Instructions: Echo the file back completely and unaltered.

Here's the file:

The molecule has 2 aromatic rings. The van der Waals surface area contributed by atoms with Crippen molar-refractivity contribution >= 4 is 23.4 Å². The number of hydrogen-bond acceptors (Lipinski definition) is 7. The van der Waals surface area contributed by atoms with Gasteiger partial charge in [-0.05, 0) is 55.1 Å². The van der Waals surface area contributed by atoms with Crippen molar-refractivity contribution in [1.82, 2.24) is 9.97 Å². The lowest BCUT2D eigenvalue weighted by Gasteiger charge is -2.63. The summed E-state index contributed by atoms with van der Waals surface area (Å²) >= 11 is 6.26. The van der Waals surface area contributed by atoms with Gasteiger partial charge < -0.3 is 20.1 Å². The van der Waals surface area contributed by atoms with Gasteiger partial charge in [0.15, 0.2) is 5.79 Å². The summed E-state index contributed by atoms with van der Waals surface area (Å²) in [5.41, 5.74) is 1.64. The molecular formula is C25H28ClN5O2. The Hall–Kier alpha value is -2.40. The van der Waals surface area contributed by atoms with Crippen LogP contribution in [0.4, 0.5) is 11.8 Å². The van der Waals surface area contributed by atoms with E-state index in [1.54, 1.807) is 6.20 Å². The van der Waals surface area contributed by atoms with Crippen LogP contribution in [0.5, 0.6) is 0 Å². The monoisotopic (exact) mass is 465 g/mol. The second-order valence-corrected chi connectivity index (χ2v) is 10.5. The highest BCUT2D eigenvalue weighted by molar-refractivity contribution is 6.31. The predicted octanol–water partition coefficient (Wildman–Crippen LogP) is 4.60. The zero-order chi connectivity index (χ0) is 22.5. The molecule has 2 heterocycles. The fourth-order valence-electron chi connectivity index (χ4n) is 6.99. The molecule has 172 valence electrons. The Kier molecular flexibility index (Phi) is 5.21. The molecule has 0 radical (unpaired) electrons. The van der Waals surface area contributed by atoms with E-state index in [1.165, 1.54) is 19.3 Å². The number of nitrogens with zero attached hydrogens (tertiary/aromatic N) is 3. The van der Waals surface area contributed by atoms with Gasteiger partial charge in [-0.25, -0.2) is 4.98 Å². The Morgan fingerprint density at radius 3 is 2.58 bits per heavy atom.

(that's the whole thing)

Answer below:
The molecule has 2 aromatic rings. The van der Waals surface area contributed by atoms with Crippen molar-refractivity contribution >= 4 is 23.4 Å². The number of hydrogen-bond acceptors (Lipinski definition) is 7. The van der Waals surface area contributed by atoms with Gasteiger partial charge in [-0.05, 0) is 55.1 Å². The van der Waals surface area contributed by atoms with Crippen molar-refractivity contribution in [1.82, 2.24) is 9.97 Å². The lowest BCUT2D eigenvalue weighted by Gasteiger charge is -2.63. The summed E-state index contributed by atoms with van der Waals surface area (Å²) >= 11 is 6.26. The van der Waals surface area contributed by atoms with Gasteiger partial charge < -0.3 is 20.1 Å². The van der Waals surface area contributed by atoms with Gasteiger partial charge in [0.15, 0.2) is 5.79 Å². The summed E-state index contributed by atoms with van der Waals surface area (Å²) in [5.41, 5.74) is 1.64. The molecular formula is C25H28ClN5O2. The Hall–Kier alpha value is -2.40. The van der Waals surface area contributed by atoms with Crippen LogP contribution in [0.4, 0.5) is 11.8 Å². The van der Waals surface area contributed by atoms with E-state index in [1.54, 1.807) is 6.20 Å². The van der Waals surface area contributed by atoms with Crippen LogP contribution in [0.5, 0.6) is 0 Å². The monoisotopic (exact) mass is 465 g/mol. The second-order valence-corrected chi connectivity index (χ2v) is 10.5. The highest BCUT2D eigenvalue weighted by molar-refractivity contribution is 6.31. The predicted octanol–water partition coefficient (Wildman–Crippen LogP) is 4.60. The zero-order chi connectivity index (χ0) is 22.5. The molecule has 2 heterocycles. The fourth-order valence-electron chi connectivity index (χ4n) is 6.99. The molecule has 172 valence electrons. The Kier molecular flexibility index (Phi) is 5.21. The molecule has 0 radical (unpaired) electrons. The van der Waals surface area contributed by atoms with E-state index in [1.165, 1.54) is 19.3 Å². The number of nitrogens with zero attached hydrogens (tertiary/aromatic N) is 3. The van der Waals surface area contributed by atoms with Gasteiger partial charge in [-0.25, -0.2) is 4.98 Å². The Morgan fingerprint density at radius 3 is 2.58 bits per heavy atom.